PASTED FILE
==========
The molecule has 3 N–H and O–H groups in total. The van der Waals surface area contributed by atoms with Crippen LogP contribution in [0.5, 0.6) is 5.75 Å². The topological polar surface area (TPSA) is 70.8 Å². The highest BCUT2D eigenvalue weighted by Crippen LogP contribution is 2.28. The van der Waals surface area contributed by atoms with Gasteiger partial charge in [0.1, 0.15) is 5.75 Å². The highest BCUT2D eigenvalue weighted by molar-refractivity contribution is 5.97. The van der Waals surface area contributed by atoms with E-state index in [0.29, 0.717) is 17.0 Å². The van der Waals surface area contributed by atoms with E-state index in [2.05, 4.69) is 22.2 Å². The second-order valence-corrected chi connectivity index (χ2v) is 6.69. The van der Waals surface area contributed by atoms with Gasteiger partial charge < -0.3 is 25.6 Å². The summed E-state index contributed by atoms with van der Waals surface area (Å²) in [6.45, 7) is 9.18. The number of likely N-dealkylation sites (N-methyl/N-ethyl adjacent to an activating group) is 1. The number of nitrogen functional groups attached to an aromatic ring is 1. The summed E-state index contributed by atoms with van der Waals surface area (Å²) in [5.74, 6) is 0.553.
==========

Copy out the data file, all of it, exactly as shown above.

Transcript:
The molecule has 3 N–H and O–H groups in total. The van der Waals surface area contributed by atoms with Crippen LogP contribution in [0.5, 0.6) is 5.75 Å². The topological polar surface area (TPSA) is 70.8 Å². The highest BCUT2D eigenvalue weighted by Crippen LogP contribution is 2.28. The van der Waals surface area contributed by atoms with Gasteiger partial charge in [0.1, 0.15) is 5.75 Å². The highest BCUT2D eigenvalue weighted by molar-refractivity contribution is 5.97. The van der Waals surface area contributed by atoms with E-state index in [0.29, 0.717) is 17.0 Å². The van der Waals surface area contributed by atoms with E-state index in [2.05, 4.69) is 22.2 Å². The second-order valence-corrected chi connectivity index (χ2v) is 6.69. The van der Waals surface area contributed by atoms with Gasteiger partial charge < -0.3 is 25.6 Å². The summed E-state index contributed by atoms with van der Waals surface area (Å²) in [6.45, 7) is 9.18. The number of likely N-dealkylation sites (N-methyl/N-ethyl adjacent to an activating group) is 1. The number of nitrogen functional groups attached to an aromatic ring is 1. The summed E-state index contributed by atoms with van der Waals surface area (Å²) in [5.74, 6) is 0.553.